In addition to the presumption of a defense duty, appellants' position is also supported by the fundamental tenet of insurance law that a duty to defend is broader than the duty to indemnify.  (See Montrose Chemical Corp. v. Superior Court (1993) 6 Cal.4th 287, 300, 24 Cal.Rptr.2d 467, 861 P.2d 1153.)   An insurer must defend any action that asserts a claim potentially seeking damages within the coverage of the policy.  (Ibid.) “[T]he insured need only show that the underlying claim may fall within policy coverage․”  (Ibid., italics in original.)   The duty to defend begins when a  potential for coverage arises, and the duty continues until the insurer proves otherwise.  (Buss v. Superior Court, supra, 16 Cal.4th at pp. 45-46, 65 Cal.Rptr.2d 366, 939 P.2d 766;  Montrose Chemical Corp. v. Superior Court, supra, 6 Cal.4th at p. 300, 24 Cal.Rptr.2d 467, 861 P.2d 1153.)

 Because of this broader scope of the defense duty, an insured could reasonably interpret the endorsements' limiting language to apply only to the scope of the indemnity obligation and expect the endorsements to include a duty to defend.   Unlike the determination of the insurer's ultimate indemnity obligation, the focus for determining the existence of a defense duty is on the potential for coverage.   Here, it was undisputed for purposes of summary judgment there was a potential for coverage:  The plaintiffs' claims in the construction defect action could result in Nielsen's being “held liable” for the acts of the subcontractors.   Because the underlying complaint alleged a potential for coverage-even if the potential was contingent on Nielsen's first being held vicariously liable-the defense duty arose when the plaintiffs asserted these claims.  (See Buss v. Superior Court, supra, 16 Cal.4th at p. 47, 65 Cal.Rptr.2d 366, 939 P.2d 766 [the insurer's duty to defend extends beyond claims that are “actually covered” to those that are “merely potentially so”].)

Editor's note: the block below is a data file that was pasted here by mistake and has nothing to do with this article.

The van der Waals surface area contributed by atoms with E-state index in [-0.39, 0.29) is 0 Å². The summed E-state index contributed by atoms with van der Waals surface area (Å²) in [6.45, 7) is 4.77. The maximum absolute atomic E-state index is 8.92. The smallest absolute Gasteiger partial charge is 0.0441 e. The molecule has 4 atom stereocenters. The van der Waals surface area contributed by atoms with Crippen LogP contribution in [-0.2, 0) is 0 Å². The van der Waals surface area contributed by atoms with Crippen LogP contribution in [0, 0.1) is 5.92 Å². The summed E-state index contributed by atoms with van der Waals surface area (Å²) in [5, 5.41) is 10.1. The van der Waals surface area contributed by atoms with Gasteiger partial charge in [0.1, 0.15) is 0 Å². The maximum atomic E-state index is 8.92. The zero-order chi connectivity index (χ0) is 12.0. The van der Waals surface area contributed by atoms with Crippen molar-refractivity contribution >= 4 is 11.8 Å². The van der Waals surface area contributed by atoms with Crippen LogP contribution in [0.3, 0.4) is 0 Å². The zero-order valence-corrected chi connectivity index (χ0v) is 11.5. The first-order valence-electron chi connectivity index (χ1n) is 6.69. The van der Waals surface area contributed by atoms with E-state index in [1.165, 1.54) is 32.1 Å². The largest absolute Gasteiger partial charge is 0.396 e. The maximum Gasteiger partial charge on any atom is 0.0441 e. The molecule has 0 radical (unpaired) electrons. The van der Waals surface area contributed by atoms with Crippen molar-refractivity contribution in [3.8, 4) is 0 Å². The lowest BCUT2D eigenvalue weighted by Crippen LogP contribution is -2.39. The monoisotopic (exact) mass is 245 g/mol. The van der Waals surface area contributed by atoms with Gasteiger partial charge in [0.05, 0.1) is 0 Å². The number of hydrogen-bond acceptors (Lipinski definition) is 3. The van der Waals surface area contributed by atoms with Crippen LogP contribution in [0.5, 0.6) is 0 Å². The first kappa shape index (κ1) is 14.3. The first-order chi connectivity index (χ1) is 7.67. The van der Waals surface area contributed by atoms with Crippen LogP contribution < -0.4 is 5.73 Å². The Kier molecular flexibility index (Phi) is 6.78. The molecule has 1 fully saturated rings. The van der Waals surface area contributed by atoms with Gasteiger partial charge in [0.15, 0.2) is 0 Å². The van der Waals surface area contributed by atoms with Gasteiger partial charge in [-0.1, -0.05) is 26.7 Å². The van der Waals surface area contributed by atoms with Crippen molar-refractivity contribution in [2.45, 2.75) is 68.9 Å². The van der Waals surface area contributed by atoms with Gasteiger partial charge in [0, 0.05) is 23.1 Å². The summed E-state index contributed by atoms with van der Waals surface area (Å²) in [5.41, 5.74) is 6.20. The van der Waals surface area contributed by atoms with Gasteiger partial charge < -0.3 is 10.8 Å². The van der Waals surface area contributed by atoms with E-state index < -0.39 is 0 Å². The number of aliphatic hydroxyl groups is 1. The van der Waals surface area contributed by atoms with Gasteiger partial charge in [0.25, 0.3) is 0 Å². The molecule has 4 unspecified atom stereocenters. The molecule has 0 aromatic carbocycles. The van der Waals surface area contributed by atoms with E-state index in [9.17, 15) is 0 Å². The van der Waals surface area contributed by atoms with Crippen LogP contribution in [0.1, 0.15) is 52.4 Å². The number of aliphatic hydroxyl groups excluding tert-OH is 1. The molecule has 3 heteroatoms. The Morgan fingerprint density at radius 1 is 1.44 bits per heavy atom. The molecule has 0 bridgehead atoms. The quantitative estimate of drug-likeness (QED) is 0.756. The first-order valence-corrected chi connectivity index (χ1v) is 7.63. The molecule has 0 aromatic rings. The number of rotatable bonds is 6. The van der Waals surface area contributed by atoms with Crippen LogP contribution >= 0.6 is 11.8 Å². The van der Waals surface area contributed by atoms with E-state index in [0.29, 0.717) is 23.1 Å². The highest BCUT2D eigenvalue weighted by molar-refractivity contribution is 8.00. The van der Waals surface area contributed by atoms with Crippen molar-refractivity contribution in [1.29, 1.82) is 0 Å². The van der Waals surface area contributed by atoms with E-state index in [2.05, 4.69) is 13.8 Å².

Nationwide alternatively maintains West Coast and Strang could not have “reasonably expected that they were obtaining full liability coverage for the additional insured endorsements” because they paid only a “minimal price” for the additional insured endorsements.